Thousands Were Still Running Race When Boston Attacks Occurred

  • Playlist
  • Download
  • Embed
    Embed <iframe src="" width="100%" height="290" frameborder="0" scrolling="no">
  • Transcript

Robert Siegel has the latest on the Boston Marathon explosions.


This is ALL THINGS CONSIDERED, from NPR News. I'm Melissa Block.


I'm Robert Siegel. And now, the latest from Boston, where a pair of explosions this afternoon killed two people and left at least 93 injured. The blasts occurred just before 3 p.m. at the finish line of the Boston Marathon. Some 23,000 people had started the race, and several thousand were still running when the attack happened. Video taken at the scene shows runners approaching the finish line as a large blast erupts from an area filled with spectators.

BLOCK: David Wray, a runner from Oklahoma, had already finished the race. He was in his hotel room nearby when he heard the first blast. He ran to the window, and saw the second blast.

DAVID WRAY: I seen people running in every direction. On every direction I looked - the streets from the finish line - after you finish, you go in to get your water - those people were just running as fast as they can. Even though they'd just ran a marathon, they were still - took off running. Everybody was just scattering.

BLOCK: Another runner, Beverly Kastel from Charlotte, N.C., says she was on the street when she heard and saw both explosions.

BEVERLY KASTEL: Huge, huge - you know, things of smoke; and it sounded like - it sounded like gunshots, is what I thought it was. And then I thought, well, maybe it's like a cannon going off to - you know, welcome people across the finish line, or something. And I thought, you know, they wouldn't be doing that for people that are running four-hour marathons. And the guy beside me said, no, that's - that's - something's really wrong.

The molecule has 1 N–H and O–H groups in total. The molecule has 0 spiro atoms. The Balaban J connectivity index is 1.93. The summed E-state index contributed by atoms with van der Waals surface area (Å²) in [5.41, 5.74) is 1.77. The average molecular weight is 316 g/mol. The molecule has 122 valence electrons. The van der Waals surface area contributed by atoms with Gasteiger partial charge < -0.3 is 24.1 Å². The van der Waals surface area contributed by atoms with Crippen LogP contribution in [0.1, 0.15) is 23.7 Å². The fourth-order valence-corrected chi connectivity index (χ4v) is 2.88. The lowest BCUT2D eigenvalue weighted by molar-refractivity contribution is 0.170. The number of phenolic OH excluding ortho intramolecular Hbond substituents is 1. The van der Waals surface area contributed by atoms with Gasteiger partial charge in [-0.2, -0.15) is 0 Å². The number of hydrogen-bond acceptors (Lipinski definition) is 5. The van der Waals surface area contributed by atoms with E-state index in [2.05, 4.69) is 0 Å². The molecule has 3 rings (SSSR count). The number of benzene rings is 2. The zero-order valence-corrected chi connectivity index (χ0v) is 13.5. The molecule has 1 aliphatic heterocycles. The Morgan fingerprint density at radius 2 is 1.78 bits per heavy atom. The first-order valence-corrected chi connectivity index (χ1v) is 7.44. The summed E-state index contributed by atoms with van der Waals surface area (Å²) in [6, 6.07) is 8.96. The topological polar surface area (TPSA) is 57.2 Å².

SIEGEL: Police say there are no suspects in custody. Speaking at the White House earlier this evening, President Obama also said, we don't yet have all the answers.

PRESIDENT BARACK OBAMA: We still do not know who did this, or why. And people shouldn't jump to conclusions before we have all the facts. But make no mistake, we will get to the bottom of this.

SIEGEL: And as he has in recent tragedies, the president offered condolences on behalf of the nation.

OBAMA: The American people will say a prayer for Boston tonight. And Michelle and I send our deepest thoughts and prayers to the families of the victims in the wake of this senseless loss.

Copyright © 2013 NPR. All rights reserved. Visit our website terms of use and permissions pages at for further information.

NPR transcripts are created on a rush deadline by a contractor for NPR, and accuracy and availability may vary. This text may not be in its final form and may be updated or revised in the future. Please be aware that the authoritative record of NPR’s programming is the audio.



Please keep your community civil. All comments must follow the Community rules and terms of use, and will be moderated prior to posting. NPR reserves the right to use the comments we receive, in whole or in part, and to use the commenter's name and location, in any medium. See also the Terms of Use, Privacy Policy and Community FAQ.